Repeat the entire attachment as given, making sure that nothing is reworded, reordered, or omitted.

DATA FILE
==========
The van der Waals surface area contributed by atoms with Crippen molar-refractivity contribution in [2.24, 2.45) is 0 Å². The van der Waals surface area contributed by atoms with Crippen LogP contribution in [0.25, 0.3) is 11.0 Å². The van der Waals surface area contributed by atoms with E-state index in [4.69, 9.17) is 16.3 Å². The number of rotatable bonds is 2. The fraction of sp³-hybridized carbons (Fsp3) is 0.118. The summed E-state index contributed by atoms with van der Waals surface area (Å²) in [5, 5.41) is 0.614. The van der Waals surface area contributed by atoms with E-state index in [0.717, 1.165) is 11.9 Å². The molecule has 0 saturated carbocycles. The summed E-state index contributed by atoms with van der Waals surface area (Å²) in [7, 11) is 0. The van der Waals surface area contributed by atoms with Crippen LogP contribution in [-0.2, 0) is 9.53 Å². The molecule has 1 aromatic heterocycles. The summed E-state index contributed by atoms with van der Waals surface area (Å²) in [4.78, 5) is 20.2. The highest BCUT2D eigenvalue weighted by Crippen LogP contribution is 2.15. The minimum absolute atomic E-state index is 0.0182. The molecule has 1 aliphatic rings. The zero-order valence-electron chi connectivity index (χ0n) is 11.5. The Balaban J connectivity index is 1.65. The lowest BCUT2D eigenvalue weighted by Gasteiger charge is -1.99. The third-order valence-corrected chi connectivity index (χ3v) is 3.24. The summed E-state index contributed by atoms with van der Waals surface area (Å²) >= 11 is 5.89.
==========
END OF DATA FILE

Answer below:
The van der Waals surface area contributed by atoms with Crippen molar-refractivity contribution in [2.24, 2.45) is 0 Å². The van der Waals surface area contributed by atoms with Crippen LogP contribution in [0.25, 0.3) is 11.0 Å². The van der Waals surface area contributed by atoms with E-state index in [4.69, 9.17) is 16.3 Å². The number of rotatable bonds is 2. The fraction of sp³-hybridized carbons (Fsp3) is 0.118. The summed E-state index contributed by atoms with van der Waals surface area (Å²) in [5, 5.41) is 0.614. The van der Waals surface area contributed by atoms with E-state index in [0.717, 1.165) is 11.9 Å². The molecule has 0 saturated carbocycles. The summed E-state index contributed by atoms with van der Waals surface area (Å²) in [7, 11) is 0. The van der Waals surface area contributed by atoms with Crippen LogP contribution in [-0.2, 0) is 9.53 Å². The molecule has 1 aromatic heterocycles. The summed E-state index contributed by atoms with van der Waals surface area (Å²) in [4.78, 5) is 20.2. The highest BCUT2D eigenvalue weighted by Crippen LogP contribution is 2.15. The minimum absolute atomic E-state index is 0.0182. The molecule has 1 aliphatic rings. The zero-order valence-electron chi connectivity index (χ0n) is 11.5. The Balaban J connectivity index is 1.65. The lowest BCUT2D eigenvalue weighted by Gasteiger charge is -1.99. The third-order valence-corrected chi connectivity index (χ3v) is 3.24. The summed E-state index contributed by atoms with van der Waals surface area (Å²) >= 11 is 5.89.